Madama Butterfly, Opera by G. Puccini
A cursory glance at the cover of almost any programme for Madama Butterfly and it would be easy to dismiss Giacomo Puccini’s sixth opera as an early twentieth-century curio; a stylised vision of Japan crafted for European eyes. Yet today when so little remains strange to us, the sound of Madama Butterfly, a remarkable musical fusion of east and west, still has the power to capture our imagination.
Verismo and Exoticism were in many ways a strange mix. How could anything that was unfamiliar seem real? However, Puccini was fortunate to have people around him as keen as he was to bring Madama Butterfly to life. Not only did he have the wife of the Japanese ambassador to Italy to thank, who both sang and provided him with score upon score of her country’s folk songs, but also one of his librettists, Luigi Illica, who took the long journey to Japan to conduct his own study of the islands.
The tale of Madama Butterfly is one of tragedy and heartbreak. The heroine, Cio-Cio-San, is a young geisha who falls in love with an American naval lieutenant, Pinkerton. In order to marry him, she renounces her faith and brings shame to her family. When his tour of duty comes to an end, she harbours the belief that one day he will return to her and the baby son she has borne him. Three years later, Pinkerton does come back - with a new wife - to stake his claim to his child.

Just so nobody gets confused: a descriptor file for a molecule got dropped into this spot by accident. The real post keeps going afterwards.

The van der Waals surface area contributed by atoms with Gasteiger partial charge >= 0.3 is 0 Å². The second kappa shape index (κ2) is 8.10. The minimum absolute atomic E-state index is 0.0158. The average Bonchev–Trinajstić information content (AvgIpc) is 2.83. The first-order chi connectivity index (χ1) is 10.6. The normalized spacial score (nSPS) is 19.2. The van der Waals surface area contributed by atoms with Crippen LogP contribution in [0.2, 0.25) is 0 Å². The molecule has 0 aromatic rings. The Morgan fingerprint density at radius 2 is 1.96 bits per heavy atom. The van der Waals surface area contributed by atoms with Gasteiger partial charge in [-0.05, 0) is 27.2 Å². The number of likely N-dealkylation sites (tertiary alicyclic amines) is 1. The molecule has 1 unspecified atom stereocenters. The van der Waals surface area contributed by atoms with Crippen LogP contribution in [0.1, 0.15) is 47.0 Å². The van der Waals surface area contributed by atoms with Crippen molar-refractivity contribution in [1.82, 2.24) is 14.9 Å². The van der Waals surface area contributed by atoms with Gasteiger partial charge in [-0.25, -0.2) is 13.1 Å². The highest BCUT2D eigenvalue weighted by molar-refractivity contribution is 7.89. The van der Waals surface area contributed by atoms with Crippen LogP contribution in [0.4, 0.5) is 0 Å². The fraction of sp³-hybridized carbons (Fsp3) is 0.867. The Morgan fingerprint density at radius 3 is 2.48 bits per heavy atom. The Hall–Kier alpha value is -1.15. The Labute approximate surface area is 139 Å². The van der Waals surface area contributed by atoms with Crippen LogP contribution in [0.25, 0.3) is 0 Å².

Cio-Cio-San’s aria, Un bel dì, vedremo, may be Madama Butterfly’s best-known extract of music, but it is the extended love duet at the end of Act One that is perhaps the opera's most astonishing. As both orchestra and singers reprise the chromaticism of Ancora un passo, the audience is transported to another place; one that is not of our common reality, but that nonetheless takes full control of our emotions.
Premiered on 17 February 1904 at the Teatro alla Scala in Milan and still today one of the most regularly performed works in the operatic repertory, the Teatro dell’Opera di Roma’s presentation of Madama Butterfly against the extraordinary skyline of the Baths of Caracalla (Terme di Caracalla) is an experience that opera was made for.